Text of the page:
As mentioned in this article, I believe that separating folders (branching directories) can have a “security” effect.
However, at this stage, it would be premature for users to try this before Microsoft does.
How many ways can they mess this up?
Should have happened decades ago.
The Windows folder itself should be locked to outside programs so it does not become bloated by leftover rubbish left behind when add/remove uninstalls a program. In this respect, I yearn for the early days of computing when all you had to do to delete a program was delete its folder. Now, untidy programmers leave folders in hidden locations, not to mention the Registry. Total removal is close to impossible for most users.
” I yearn for the early days of computing when all you had to do to delete a program was delete its folder”
That is the way MacOS worked forever and portable apps on Windows.
95% of the software I use on Windows 10 is portable.
Uhm, who doesn’t? I just did a clean Win 10 20H2 installation with all the latest drivers and no bloatware installed. The machine except it runs like a dream, a game I play daily I’ve been getting a crash a day or every two days. Now one week in and not a single crash.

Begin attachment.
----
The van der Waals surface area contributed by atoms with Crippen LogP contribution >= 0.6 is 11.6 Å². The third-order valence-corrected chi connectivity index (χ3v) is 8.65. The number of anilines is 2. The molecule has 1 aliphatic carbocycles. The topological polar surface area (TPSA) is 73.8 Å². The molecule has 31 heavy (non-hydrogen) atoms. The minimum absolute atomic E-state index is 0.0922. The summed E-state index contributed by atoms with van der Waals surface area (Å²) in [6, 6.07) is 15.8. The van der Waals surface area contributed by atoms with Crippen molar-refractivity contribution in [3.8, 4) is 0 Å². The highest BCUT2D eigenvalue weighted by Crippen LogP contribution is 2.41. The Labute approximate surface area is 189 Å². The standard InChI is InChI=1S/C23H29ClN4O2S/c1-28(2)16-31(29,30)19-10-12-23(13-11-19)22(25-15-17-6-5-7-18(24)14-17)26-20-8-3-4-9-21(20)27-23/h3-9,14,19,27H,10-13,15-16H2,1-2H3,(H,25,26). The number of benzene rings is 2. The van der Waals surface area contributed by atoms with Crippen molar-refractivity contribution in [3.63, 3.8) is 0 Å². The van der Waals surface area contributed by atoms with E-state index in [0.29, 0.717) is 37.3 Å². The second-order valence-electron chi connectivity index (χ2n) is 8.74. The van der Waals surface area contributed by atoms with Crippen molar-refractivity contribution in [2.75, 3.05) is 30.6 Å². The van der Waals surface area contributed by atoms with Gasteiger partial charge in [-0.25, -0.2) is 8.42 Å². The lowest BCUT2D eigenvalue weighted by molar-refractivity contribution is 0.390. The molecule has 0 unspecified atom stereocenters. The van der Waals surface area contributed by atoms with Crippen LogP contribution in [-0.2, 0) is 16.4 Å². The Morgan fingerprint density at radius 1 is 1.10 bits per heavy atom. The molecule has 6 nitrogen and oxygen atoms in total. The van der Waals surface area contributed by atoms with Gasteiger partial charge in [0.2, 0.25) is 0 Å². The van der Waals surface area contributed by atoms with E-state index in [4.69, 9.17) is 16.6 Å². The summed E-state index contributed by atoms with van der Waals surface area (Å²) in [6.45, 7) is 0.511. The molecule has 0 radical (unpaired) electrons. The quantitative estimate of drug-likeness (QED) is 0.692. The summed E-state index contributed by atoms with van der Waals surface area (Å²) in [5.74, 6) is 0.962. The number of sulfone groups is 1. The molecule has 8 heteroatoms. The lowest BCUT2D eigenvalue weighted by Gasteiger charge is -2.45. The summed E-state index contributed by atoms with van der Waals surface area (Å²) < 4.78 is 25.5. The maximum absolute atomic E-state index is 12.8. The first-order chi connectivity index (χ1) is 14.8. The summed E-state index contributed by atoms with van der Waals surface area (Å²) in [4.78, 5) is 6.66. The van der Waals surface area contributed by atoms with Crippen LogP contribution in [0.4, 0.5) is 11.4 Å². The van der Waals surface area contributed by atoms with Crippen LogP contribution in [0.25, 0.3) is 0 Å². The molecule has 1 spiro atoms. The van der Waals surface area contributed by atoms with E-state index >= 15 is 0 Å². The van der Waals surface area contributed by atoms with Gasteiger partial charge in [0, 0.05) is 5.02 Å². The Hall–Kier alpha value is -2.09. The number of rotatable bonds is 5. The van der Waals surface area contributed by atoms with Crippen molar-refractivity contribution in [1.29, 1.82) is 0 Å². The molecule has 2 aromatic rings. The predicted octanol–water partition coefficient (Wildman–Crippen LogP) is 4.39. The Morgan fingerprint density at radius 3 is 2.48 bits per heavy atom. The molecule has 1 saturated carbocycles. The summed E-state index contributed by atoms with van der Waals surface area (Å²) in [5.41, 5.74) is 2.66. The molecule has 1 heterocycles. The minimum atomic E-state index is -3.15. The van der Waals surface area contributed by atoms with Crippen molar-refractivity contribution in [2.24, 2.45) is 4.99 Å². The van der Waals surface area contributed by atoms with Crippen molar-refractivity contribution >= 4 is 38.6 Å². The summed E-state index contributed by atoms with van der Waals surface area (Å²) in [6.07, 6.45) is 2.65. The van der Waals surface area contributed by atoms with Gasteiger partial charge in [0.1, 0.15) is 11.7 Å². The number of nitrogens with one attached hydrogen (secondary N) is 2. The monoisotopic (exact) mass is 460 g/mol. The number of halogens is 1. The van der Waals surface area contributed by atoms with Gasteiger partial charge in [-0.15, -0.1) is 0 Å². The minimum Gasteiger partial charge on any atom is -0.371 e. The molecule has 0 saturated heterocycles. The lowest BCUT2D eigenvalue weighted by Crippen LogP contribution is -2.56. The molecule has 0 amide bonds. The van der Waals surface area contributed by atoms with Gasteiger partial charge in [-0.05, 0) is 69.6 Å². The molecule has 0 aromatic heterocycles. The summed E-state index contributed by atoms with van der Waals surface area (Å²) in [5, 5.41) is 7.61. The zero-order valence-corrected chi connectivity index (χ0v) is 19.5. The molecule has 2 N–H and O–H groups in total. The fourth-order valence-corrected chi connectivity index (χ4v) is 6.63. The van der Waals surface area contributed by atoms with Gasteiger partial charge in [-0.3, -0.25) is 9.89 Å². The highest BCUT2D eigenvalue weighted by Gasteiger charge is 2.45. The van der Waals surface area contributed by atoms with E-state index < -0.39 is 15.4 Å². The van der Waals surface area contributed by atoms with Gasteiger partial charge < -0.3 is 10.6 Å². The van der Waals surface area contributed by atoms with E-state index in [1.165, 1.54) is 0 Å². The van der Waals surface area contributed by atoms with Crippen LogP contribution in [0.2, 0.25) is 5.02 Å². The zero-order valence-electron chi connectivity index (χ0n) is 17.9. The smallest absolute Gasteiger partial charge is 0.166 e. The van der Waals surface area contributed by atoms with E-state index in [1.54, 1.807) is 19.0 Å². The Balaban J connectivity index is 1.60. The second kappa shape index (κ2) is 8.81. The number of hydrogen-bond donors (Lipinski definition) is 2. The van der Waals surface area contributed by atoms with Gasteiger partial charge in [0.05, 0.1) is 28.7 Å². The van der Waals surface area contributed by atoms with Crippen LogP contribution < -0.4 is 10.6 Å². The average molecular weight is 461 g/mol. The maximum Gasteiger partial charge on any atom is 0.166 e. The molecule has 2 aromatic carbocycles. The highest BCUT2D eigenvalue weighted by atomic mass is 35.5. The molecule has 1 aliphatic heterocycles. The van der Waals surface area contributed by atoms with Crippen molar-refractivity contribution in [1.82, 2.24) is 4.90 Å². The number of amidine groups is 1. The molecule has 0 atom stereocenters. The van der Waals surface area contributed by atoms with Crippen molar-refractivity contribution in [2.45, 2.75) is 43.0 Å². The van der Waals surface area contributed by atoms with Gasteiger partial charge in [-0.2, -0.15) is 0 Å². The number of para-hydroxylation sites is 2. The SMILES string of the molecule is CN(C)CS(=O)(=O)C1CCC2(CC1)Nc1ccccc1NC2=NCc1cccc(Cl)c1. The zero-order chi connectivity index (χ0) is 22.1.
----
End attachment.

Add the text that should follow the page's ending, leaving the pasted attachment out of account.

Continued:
Nvidia: 465:89 ( DCH ) with NvSlimmer in order to get rid of the bloatware Nvidia Drivers became
Realtek ALC 1220: 6.0.9129.1 ( UAD )
Intel Chipset: 10.1.18634.8254
Intel Ethernet I219V 220.127.116.11
Intel Management Engine: 218.104.22.1680
Intel SATA Drivers: 22.214.171.1248 ( M/B Z390 with version 17 in BIOS )
Samsung NVM Express Driver: 126.96.36.1993
Razer Mouse and Keyboard are being installed with the complete and utter Bloatware Razer Synapse became
That’s it. After the clean installation, I wasn’t connected to the Internet in order to finish properly all the drivers Installation.
I meant WITHOUT Razer Synapse. It has so many services and doesn’t let you disable either one.
They ruined File explorer with that ugly touch screen spacing. Compact mode should be default. Does anyone at Microsoft have any brains anymore?
I haven’t liked Windows Explorer since they started “web-ifying” it in Windows 98. It has been going downhill ever since. I’ve used Directory Opus for years and it’s awesome, but also very expensive. There are lots of other free alternatives though, they even released the source code for the old Windows 3.x file manager and updated it so you can use it on Windows 10 now. Anything is better than Windows Explorer.
“More money than brains” comes to mind. Explorer and the overall desktop can be reverted to something you’d like, a computer interface vs. touchscreen-for-all.
Open Shell and winaerotweaker will do it. Neither will wreck anything, changes are easily reverted. Been using both since Win 8.
A different folder would make it easier to find drivers; there are plenty of utilities, not to mention device manager, that can find them easily. Won’t help much with install/uninstall the way Windows works. Linux, either, but OT.
Security? Without special effort, anyone can access protected files or registry entries and delete them. With a little learning, machine and peripherals BIOS’s. A malware expert certainly could anything they want.